A PLEASURE AND A CALLING. By Phil Hogan. Picador. 288 pages. $25.
William Heming is the proverbial quiet man, nondescript, keeping to himself, mastering "the skill of being likable, but not memorable." Yet Heming seethes with self-righteous contempt for others and a propensity for vengeance and violence that erupts when he feels threatened, or just irritated.
His employees and clients believe the seemingly unobtrusive Heming leads a boring life, but nothing could be further from the truth in Phil Hogan's fascinating dark character study.
Starting as a quiet tale about an odd man, "A Pleasure and a Calling" wastes little time expanding to a clever thriller about a man full of menace.
Heming has owned a successful real estate agency in a "leafy, bustling" British town for 17 years, selling hundreds of houses. And he knows those houses intimately as he has kept the keys to each and, as a self-appointed guardian of the village, has little compunction about visiting those homes when the owners are gone. He is oblivious to how creepy he is, helping himself to breakfast at one house, going through checkbooks and diaries at another house, rearranging items at another house.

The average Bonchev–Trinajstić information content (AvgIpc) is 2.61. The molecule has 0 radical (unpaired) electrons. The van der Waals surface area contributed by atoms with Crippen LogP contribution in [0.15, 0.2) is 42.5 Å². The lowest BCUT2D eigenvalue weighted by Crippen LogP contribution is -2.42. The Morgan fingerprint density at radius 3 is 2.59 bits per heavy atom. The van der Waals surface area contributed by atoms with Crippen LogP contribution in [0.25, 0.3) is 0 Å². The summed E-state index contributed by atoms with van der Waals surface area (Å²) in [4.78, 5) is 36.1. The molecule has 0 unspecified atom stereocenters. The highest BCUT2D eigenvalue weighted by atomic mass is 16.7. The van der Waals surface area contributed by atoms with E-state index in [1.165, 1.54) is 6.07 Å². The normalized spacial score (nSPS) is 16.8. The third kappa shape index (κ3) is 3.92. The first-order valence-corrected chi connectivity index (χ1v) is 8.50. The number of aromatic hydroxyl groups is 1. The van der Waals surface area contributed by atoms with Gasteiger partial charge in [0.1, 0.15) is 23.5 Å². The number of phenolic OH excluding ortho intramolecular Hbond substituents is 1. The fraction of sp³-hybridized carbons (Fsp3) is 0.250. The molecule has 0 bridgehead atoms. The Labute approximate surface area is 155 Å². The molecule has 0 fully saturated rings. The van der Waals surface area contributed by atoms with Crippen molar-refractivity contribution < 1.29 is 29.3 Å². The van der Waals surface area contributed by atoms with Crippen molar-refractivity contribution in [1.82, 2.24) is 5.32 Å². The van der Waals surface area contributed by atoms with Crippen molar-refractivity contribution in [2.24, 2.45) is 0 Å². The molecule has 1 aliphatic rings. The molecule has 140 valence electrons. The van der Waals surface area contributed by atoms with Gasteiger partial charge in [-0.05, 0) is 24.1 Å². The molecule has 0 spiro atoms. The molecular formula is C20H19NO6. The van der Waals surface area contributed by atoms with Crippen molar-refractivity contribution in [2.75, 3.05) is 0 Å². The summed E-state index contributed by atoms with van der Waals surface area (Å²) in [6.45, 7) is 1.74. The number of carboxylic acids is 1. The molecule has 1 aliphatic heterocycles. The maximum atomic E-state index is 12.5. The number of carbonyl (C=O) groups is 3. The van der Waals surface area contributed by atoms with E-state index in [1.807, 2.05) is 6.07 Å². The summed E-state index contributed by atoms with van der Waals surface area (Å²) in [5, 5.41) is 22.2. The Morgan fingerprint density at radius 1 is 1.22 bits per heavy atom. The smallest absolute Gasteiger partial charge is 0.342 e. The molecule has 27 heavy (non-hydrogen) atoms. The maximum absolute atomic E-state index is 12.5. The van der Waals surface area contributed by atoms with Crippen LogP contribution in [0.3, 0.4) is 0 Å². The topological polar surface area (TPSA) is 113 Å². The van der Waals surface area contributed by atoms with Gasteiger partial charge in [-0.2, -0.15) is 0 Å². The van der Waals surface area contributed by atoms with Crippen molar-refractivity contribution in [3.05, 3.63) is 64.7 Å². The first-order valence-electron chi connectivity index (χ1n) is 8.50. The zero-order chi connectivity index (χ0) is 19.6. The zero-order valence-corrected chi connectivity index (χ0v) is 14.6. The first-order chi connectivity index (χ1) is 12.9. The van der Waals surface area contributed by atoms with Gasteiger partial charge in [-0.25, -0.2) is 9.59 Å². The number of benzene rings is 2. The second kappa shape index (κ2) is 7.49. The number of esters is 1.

As for those who are rude to him, or don't pick up after their dogs, or clip an automobile without leaving a note, Heming is prepared to dismantle their lives from never-ending, unexplained deliveries to being arrested for thefts they didn't commit.
Heming's fixation on Douglas Sharp following a minor insult swells to an obsession on Abigail Rice, the young woman with whom the married Douglas is having an affair. It's time, Heming believes, to permanently remove Douglas so that he and Abigail can be together.
"A Pleasure and a Calling" brims with wry wit and taut tension, and will make readers think about changing the locks on their doors.